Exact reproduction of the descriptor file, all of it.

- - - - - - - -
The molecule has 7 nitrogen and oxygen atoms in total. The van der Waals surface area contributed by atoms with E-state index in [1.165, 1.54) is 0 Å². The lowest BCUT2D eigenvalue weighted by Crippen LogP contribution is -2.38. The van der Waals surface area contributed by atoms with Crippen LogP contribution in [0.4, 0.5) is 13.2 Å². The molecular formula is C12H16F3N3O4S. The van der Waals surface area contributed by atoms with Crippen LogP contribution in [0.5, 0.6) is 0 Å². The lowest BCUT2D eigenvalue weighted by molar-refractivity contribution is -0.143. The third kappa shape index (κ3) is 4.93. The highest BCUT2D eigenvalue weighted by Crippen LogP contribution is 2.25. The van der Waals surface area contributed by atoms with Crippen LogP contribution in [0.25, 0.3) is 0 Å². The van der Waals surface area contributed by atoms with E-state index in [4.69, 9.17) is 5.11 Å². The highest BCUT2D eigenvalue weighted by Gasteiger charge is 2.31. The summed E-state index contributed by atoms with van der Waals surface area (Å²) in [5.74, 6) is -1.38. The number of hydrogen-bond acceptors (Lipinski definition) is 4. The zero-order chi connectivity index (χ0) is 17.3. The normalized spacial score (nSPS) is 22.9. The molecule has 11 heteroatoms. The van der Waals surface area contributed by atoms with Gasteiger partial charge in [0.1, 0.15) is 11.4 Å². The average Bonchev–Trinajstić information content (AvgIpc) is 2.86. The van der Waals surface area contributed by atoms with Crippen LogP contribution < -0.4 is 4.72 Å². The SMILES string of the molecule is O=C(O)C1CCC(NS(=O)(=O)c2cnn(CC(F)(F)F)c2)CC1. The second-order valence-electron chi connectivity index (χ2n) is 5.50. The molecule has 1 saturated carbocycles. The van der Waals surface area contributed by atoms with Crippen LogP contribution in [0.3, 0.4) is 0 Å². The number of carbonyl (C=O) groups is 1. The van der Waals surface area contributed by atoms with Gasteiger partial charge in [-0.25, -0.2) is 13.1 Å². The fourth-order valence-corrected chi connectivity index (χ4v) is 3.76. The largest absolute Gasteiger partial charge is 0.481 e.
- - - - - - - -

The molecule has 7 nitrogen and oxygen atoms in total. The van der Waals surface area contributed by atoms with E-state index in [1.165, 1.54) is 0 Å². The lowest BCUT2D eigenvalue weighted by Crippen LogP contribution is -2.38. The van der Waals surface area contributed by atoms with Crippen LogP contribution in [0.4, 0.5) is 13.2 Å². The molecular formula is C12H16F3N3O4S. The van der Waals surface area contributed by atoms with Crippen LogP contribution in [0.5, 0.6) is 0 Å². The lowest BCUT2D eigenvalue weighted by molar-refractivity contribution is -0.143. The third kappa shape index (κ3) is 4.93. The highest BCUT2D eigenvalue weighted by Crippen LogP contribution is 2.25. The van der Waals surface area contributed by atoms with Crippen LogP contribution in [0.25, 0.3) is 0 Å². The van der Waals surface area contributed by atoms with E-state index in [4.69, 9.17) is 5.11 Å². The highest BCUT2D eigenvalue weighted by Gasteiger charge is 2.31. The summed E-state index contributed by atoms with van der Waals surface area (Å²) in [5.74, 6) is -1.38. The number of hydrogen-bond acceptors (Lipinski definition) is 4. The zero-order chi connectivity index (χ0) is 17.3. The normalized spacial score (nSPS) is 22.9. The molecule has 11 heteroatoms. The van der Waals surface area contributed by atoms with Gasteiger partial charge in [0.1, 0.15) is 11.4 Å². The average Bonchev–Trinajstić information content (AvgIpc) is 2.86. The van der Waals surface area contributed by atoms with Crippen LogP contribution < -0.4 is 4.72 Å². The SMILES string of the molecule is O=C(O)C1CCC(NS(=O)(=O)c2cnn(CC(F)(F)F)c2)CC1. The second-order valence-electron chi connectivity index (χ2n) is 5.50. The molecule has 1 saturated carbocycles. The van der Waals surface area contributed by atoms with Crippen LogP contribution in [0.3, 0.4) is 0 Å². The number of carbonyl (C=O) groups is 1. The van der Waals surface area contributed by atoms with Gasteiger partial charge in [-0.25, -0.2) is 13.1 Å². The fourth-order valence-corrected chi connectivity index (χ4v) is 3.76. The largest absolute Gasteiger partial charge is 0.481 e.